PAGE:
A capital gains reserve could be a possible strategy for your landlord. It may or may not save him tax, depending on his usual sources of income, but it is important to note there is an opportunity cost to him to not have his money from the home sale all at once, as well.
You and he may structure the sale so that one-fifth of the purchase price is payable each year for five years, with interest payable on the outstanding balance.
If the estimated tax is $50,000, I am guessing the capital gain is about $200,000. That may not be a large enough gain to warrant a five-year timeline for the transaction, but even doing it over two years with payments in December and January could help with his tax bill.
You and the other tenant may be able to borrow the money from the bank to pay him back each year. However, there should be no need to recalculate the tax each year, as the sale price would generally be based on the price determined in the first year. For both your benefit and his, you would likely want the price to be determined upfront, rather than valuing the property and literally buying a part of it based on a new price each year. You and your co-owner would generally own 100% of the property upfront, but would simply pay the purchase price over multiple years.
If you can determine a price between you and the landlord, you may not need real estate agents. Because real estate commissions are paid by the seller, this could save the landlord 5% or more of the transaction price, depending upon where you live. You could agree to split the difference to determine a fair value, and reduce it by a notional 5%. That price could be based on a valuation from a real estate appraiser or by mutual agreement.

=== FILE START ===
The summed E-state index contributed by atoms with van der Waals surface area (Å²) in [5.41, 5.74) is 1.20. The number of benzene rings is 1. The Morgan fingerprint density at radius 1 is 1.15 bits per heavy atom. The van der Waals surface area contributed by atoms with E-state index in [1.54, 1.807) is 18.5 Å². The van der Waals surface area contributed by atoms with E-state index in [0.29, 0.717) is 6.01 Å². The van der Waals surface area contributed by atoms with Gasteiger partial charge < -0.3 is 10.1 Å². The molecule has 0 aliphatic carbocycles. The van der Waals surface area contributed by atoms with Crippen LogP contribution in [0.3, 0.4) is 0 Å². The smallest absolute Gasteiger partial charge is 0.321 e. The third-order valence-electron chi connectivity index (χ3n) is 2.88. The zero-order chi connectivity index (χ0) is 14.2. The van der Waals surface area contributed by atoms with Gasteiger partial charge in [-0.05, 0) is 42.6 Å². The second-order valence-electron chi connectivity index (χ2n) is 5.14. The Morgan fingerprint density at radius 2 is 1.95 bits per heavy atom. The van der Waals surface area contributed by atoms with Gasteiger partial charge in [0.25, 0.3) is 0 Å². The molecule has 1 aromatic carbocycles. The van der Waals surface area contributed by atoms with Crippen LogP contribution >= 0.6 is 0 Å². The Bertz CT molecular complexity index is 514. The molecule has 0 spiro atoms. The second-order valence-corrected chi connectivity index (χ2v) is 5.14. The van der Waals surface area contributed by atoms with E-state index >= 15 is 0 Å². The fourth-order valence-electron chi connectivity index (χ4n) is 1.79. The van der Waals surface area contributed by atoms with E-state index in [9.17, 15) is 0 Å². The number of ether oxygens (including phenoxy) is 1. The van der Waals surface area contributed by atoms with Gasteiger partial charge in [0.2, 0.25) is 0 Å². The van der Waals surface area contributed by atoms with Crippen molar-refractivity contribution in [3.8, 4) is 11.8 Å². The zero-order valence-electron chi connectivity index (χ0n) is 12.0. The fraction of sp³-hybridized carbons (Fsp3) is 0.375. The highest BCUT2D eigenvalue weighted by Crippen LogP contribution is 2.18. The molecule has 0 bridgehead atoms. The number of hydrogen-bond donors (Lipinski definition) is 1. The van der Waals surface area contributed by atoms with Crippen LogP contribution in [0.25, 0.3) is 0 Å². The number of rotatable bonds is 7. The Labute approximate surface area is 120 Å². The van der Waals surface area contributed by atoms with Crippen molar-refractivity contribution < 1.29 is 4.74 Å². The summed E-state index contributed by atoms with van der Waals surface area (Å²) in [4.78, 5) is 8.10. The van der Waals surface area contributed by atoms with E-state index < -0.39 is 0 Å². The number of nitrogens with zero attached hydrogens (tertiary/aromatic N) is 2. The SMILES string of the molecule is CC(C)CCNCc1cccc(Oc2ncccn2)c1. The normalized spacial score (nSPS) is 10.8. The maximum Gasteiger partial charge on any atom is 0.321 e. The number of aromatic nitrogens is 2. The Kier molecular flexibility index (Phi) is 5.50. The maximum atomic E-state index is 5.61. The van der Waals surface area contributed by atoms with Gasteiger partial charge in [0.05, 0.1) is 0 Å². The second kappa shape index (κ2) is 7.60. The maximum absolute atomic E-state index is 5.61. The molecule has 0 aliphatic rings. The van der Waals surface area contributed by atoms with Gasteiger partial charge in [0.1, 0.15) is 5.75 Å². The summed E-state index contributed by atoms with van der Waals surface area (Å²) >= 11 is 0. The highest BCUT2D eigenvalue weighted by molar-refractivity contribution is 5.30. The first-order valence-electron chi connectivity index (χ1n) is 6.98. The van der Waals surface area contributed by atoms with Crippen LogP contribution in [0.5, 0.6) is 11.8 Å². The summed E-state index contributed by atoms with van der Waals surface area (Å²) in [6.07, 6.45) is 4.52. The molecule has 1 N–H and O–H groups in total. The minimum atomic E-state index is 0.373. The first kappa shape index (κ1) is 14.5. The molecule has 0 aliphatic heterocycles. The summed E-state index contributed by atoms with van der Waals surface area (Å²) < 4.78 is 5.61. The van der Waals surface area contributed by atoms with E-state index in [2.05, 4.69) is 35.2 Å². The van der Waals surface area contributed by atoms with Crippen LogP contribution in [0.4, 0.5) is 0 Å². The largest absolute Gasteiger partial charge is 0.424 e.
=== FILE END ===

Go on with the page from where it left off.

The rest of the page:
If you chose to work with an appraiser, you may want to each get an appraisal and then use the midpoint between the two as the selling price, as an example. Your landlord may leave money on the table, especially given the hot real estate market, by not listing the property and selling to the highest bidder. He could potentially list the property and give you the first right of refusal to match the best offer.
So, while there could be an opportunity for you to help your landlord reduce his capital gains tax, it may not save him a lot of tax, depending on his other typical sources of income. There are other things for all parties to consider related to co-ownership and valuation. Hopefully, you can all come to an agreement where everybody wins.
Jason Heath is a fee-only, advice-only Certified Financial Planner (CFP) at Objective Financial Partners Inc. in Toronto. He does not sell any financial products whatsoever.